Giuseppe Peano: a Revolutionary in Symbolic Logic?

  • Ivor Grattan-Guinness


In this paper I consider Peano’s main mathematical concerns in the 1880s, and the relations between them. I shall propose that he had a sort of magical moment that led him to create his mathematical logic, but also that he was obscure, or at least unclear, about one of the major attendant changes in thought. The material covered is summarised historically in Grattan-Guinness (2000, especially chs. 2, 4 and 5), and treated in more detail in various works cited there.


Mathematical Logic Traditional Theory Algebraic Logic Short Book Constituent Proposition 
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  1. 1.
    T.W. Hawkins (1970), 87–91.Google Scholar
  2. 4.
    The English translation of the book on Grassmann renders at one point Peano’s ‘nullo’ (G. Peano 1888a, 18) as ‘the empty set’ (L.C. Kannenberg 2000, 14), which is surely far too Cantorian. Note also ‘nulla’ as ‘empty’ at G. Peano (1888a), L.C. Kannenberg (2000), 2.Google Scholar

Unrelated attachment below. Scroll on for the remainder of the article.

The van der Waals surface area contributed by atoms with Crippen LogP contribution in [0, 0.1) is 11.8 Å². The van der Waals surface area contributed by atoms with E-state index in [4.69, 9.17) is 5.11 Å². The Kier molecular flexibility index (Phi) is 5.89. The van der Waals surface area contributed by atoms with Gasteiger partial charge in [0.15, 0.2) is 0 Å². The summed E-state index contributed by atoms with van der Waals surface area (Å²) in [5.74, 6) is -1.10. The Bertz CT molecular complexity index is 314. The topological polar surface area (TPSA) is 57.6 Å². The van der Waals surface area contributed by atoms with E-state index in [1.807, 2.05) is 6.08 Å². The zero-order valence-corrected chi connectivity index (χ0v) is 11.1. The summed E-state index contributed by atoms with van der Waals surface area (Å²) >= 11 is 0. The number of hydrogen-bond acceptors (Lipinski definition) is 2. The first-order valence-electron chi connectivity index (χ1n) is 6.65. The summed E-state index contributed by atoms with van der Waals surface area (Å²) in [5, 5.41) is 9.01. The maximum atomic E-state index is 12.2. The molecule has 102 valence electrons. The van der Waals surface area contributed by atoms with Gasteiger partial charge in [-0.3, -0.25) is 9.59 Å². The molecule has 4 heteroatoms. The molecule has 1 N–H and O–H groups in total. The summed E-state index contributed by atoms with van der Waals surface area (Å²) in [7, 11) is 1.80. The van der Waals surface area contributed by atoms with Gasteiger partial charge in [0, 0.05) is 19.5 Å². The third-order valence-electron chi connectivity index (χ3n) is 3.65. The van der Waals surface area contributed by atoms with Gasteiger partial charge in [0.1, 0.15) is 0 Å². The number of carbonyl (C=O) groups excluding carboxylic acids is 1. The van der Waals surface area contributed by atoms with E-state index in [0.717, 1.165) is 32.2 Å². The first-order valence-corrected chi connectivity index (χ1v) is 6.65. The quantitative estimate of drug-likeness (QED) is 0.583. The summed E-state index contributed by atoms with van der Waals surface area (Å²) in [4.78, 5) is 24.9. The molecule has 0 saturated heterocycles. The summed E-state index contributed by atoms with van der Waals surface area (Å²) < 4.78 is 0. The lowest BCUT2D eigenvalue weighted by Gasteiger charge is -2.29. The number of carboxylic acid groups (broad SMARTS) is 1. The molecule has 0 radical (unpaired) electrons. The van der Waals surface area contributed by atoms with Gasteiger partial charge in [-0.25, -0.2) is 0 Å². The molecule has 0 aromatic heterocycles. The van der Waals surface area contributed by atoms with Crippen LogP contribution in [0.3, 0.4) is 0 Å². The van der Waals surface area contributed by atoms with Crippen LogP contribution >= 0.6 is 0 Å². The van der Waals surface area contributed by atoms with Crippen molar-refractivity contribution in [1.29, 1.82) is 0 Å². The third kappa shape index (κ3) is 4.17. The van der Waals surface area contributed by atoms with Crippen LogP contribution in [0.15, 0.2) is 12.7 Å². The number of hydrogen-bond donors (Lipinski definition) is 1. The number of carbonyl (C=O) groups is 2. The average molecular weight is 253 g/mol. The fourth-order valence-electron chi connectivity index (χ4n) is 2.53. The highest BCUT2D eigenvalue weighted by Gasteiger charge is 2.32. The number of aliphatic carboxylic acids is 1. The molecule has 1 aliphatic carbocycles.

3. 5.
    Peano’s own copy of the arithmetic book contains many annotations, but none relates to this point (C.S. Roero 2002, Peano’s file 1889a+). Borga notes the change in theory of collections, but he does not bring out its significance (M. Borga 1985, 26).Google Scholar
  4. 6.
    Note by Peano in P.E.B. Jourdain (1912), 273.Google Scholar
  5. 9.
    G. Schubring (1996), 211–227.Google Scholar
  6. 10.
    U. Bottazzini (1985), 48–49.Google Scholar

Copyright information

© Springer-Verlag Italia 2011

Authors and Affiliations

  • Ivor Grattan-Guinness
    • 1
  1. 1.University of MiddlesexUK

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